The average American spends 10K PER HOUSEHOLD, PER YEAR on consumer goods, not including things like mortgage, health care, debt service, car payments, etc… Obviously, we recommend you minimize those things to the extent you can, but what we’re mostly talking about is things like gifts, toys, music, books, tools, household goods, cosmetics, toiletries, paper goods, etc… A 90% cut would be 1,000 dollars PER HOUSEHOLD, PER YEAR
Used goods are deemed to have an energy cost of 10% of their actual purchase price. Goods that were donated or would be thrown in the landfill are deemed to be unlimited, with no carbon cost.
Me: I don’t keep good enough records to tell exactly how much I’m spending, but it’s nowhere near 10,000 dollars. I’ve been getting pretty good lately about buying used and taming my shiny-object reflex. For this, I just need to keep doing what I’m doing, only much more so.
7. Food. This was by far the hardest thing to come up with a simple metric for. Using food miles, or price gives what I believe is a radically inaccurate way of thinking about this. So here’s the best I can do. Food is divided into 3 categories.
#1 is food you grow, or which is produced *LOCALLY AND ORGANICALLY* (or mostly – it doesn’t have to be certified, but should be low input, because chemical fertilizers produce nitrous oxide which is a major greenhouse contributor). A 90% reduction would involve this being AT LEAST 70% of your diet, year round. Ideally, it would be even more.
#2 is is *DRY, BULK* goods, transported from longer distances. That is, *whole, unprocessed* beans, grains, and small light things like tea, coffee, spices (fair trade and sustainably grown *ONLY*), or locally produced animal products partly raised on unprocessed but non-local grains, and locally produced wet products like oils. This should be no more than 25% of your total purchases.
# 3 is Wet goods – conventionally grown meat, fruits, vegetables, juices, oils, milk etc… transported long distances, and processed foods like chips, soda, potatoes. Also regular shampoo, dish soap, etc… And that no one should buy more than 5% of their food in this form. Right now, the above makes up more than 50% of everyone’s diet.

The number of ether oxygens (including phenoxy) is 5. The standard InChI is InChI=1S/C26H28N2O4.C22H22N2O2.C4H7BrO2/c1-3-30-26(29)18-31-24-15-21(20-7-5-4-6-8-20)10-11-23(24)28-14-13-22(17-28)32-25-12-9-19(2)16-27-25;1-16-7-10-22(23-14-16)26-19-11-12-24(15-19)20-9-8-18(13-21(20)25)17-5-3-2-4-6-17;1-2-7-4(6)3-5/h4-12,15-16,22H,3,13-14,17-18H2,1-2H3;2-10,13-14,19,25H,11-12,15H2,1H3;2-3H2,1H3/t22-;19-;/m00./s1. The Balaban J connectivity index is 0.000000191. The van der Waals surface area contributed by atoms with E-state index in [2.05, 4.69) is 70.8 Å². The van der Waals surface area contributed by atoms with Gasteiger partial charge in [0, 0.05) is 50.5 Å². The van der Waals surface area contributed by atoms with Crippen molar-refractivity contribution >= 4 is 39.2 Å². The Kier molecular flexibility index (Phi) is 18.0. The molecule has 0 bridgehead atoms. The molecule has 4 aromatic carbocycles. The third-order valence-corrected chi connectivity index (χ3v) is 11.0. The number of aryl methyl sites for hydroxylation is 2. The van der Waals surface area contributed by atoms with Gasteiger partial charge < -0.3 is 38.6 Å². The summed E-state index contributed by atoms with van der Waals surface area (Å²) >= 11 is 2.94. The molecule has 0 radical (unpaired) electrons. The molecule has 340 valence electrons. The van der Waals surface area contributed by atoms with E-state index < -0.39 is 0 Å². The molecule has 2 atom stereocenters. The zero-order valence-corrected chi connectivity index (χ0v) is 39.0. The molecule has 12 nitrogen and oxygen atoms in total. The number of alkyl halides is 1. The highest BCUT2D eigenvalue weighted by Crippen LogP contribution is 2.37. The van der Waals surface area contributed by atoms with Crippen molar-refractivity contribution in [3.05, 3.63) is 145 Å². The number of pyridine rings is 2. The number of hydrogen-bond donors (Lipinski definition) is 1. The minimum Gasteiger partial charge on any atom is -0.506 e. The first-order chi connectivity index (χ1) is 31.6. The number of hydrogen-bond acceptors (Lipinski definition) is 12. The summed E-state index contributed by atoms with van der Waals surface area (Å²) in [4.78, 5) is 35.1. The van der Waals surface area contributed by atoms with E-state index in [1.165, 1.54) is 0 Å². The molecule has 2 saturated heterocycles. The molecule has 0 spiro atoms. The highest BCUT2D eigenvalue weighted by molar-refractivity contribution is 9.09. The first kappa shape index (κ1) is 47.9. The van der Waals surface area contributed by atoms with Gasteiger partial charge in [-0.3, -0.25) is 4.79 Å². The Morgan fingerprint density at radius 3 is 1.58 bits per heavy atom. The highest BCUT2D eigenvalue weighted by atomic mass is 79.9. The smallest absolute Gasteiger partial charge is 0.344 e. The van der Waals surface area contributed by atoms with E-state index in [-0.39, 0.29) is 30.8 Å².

Us: When the CSA shares (and the farmer’s market) start, we’ll be approaching that if we give it some effort. I’ve been being much better lately about getting things in bulk. I think our major sins in that department are crunchy snack foods and some specific imported things (coconut milk!). We’re going to start getting crunchy snacks in bulk (and often organic) at the co-op, and I’m going to get whatever I can local.
I think our major areas to work on are water, electricity, oil, and food. For water, we just need to get that showerhead installed and look into implementing some greywater collection for use in the garden and toilet. Scalding hot showers are one of my major sensual pleasures in life, so I’ve been trying to cut down on the time I spend in the shower. I’m already taking showers only every other day; I used to shower every day. Question: When our showerhead says “1.75 gal/minute”, I assume this means “when turned on full-blast”? Having really full water pressure isn’t a big thing for me; I just like it hot enough to turn me all lobstery. So I’m not entirely sure how to calculate how fast the water is actually coming out of the faucet other than collecting it. For electricity, we need to install that clothesline and get the fridge more sensibly organized so that we hopefully spend less time with the door open aimlessly staring into it. We *could* turn it off if we really tried, but we’re not there yet. For oil, we need to get the wall insulated, possibly buy some heavy curtains, and turn down the thermostat in the winter. I’d be curious to know what the minimum amount of oil is that we’d need to use just to keep the pipes from freezing. Food we’ll be good in for the summer. We’ll learn some preservation techniques so that next year we can have a whole share to ourselves (we’re trying to find someone to split ours with this year), and that’ll really help. We’ll at least have lots of squash and beets from the winter share. Crunchy snack food will now be purchased in bulk, which will at least cut down on packaging even if we can’t get it local, and maybe the next food project to embark upon is crackers or sesame sticks or something like that. If we can do really really well otherwise, I think we’re allowed the luxury of coconut milk curry occasionally. The basil and chilis for it will come out of the front yard.